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Disston Dreamers

About Us

Hello! We are 7th graders at Hamilton Disston Elementary School. Our team slogan is, Come on and shout! "One Team! One Dream and We can ALL build, create, imagine, and achieve! Our names are Sydney Mercer, Alexandra Platel, Ahmed Ibrahim, Bradley McGinley, Julissa Cruz, Jarelys Pagan, and Angelina Rivera! We are quick thinkers, smart, confident, and we want to get the WORK DONE by helping each other and working as a team!

Recent comments on our work:

10/12/17 · Assignment: Meet the Team
Khyle Thompson · Shawmont Roaring Lions, Team ABC
That's halarious.
10/12/17 · Assignment: Meet the Team
Khyle Thompson · Shawmont Roaring Lions, Team ABC
That's halarious.

Our Progress

Due Assignment Max Points Our Points
Oct 31
Way to go! Did you know that imagining new uses for things can actually lead to new products? This is how Post-it Notes were invented! The formula for the "glue" that makes the paper stick was originally developed for another purpose. Remember you can play this creativity game with any object any time you like--keep testing your creative thinking skills!
Sep 29
10
15Welcome--or for many of you, welcome back--to DT Philly! We love your slogan and your video, and we look forward to the great work you'll do this year!
Oct 6
10
10Thank you for these great examples and your thoughtful comments! There's a good chance the prototypes you develop for your design project this year will fall into one of these categories of design.
Oct 31
20
20Thanks for having us out today! You all had such creative ideas, and we're so excited to see all the great work you'll do this year!
Oct 27
Oct 13
10
10Nice job--you considered a wide variety of problems and wrote a very thoughtful design challenge statement!
Oct 20
10
10It sounds like you've identified some important considerations to explore further...what are the reasons that you currently don't have a school library for students to use? Where will the people who use the library now go? What are some of the things you would need to have a functioning school library? Do teachers and students have different ideas about what the library should be or offer? Are there other schools that have reopened school libraries that had been closed?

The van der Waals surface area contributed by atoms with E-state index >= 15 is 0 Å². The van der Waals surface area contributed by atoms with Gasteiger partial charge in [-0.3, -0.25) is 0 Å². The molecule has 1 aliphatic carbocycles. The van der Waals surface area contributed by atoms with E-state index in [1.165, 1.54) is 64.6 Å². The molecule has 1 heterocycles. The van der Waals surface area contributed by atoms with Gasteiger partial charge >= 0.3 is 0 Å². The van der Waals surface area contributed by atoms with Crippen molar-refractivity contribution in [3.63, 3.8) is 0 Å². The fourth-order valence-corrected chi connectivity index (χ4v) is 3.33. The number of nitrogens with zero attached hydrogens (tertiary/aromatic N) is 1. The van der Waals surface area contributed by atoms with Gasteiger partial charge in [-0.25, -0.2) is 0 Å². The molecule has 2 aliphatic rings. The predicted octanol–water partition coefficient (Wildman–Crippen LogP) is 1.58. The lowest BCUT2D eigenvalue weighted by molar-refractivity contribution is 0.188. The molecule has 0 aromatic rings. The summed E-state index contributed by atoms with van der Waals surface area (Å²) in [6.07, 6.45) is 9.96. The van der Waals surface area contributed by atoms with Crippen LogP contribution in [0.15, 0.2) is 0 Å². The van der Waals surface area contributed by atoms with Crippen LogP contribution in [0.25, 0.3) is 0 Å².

Oct 27
20
20We like the level of detail you put into your user profiles! Nice work. Will you also be serving users who are a bit different from these profiles? For example, students who aren't interested in books and don't want to try to improve their reading like Bobby does? Or students who are so far behind they're embarrassed by how they read? Are teachers or other staff (who will take care of the library?) one of your user groups? If you're trying to serve the entire school community with this design, you might want to give a little bit of thought to how you accommodate the needs of different audiences.
Nov 17
8Great job on quesitons #1-4. Did you email Mr. Friez to talk to him about your project (the instructions said to contact a designer & copy us on your email). And you can find the owls by clicking on the two notices in the red box that appear at the top of your team page.
Oct 27
10
10Great work on questions 1-5. The owl can be found in the notices that appear at the top of your team page--you have to click the "more" button to read the notice. Make sure you're looking carefully for all the information, and be on the lookout for new notices throughout your project!
Nov 3
10
6It looks like you forgot to attach your pictures, but we get the idea. Visiting classrooms to see what resources teachers have is a good idea. Did you do any other types of research? Share a little more of what you learned to earn four more points for this activity.
Nov 9
10
8Way to go--it sounds like you learned a lot during your research! You will be able to do a lot of brainstorming around the needs and goals you identified...like how to make the library and attractive and inspiring space, how to make it a clean and comfortable space, how to ensure that it supports academic achievement for students in the upper grades, how to get updated items for the library, and how to do all of this in a practical and affordable way. Keep up the good work!
Nov 17
20
20Thanks for watching this video and learning about some of the dangers of shallow research. It sounds like you've identified some good places to go further in your research to make sure you fully understand different needs, wishes, and constraints. Learning about these things will help you come up with solution ideas that work well. Nice job!
Dec 8
Nov 17
10
10You thought about a lot of important considerations here--we like that you're considering factors as diverse as emotional impact (it should be enjoyable), resources (more choices of materials), outcomes (more people reading, better reading levels), and practical constraints like cost and the time frame for implementation. Great job!
Dec 1
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Dec 8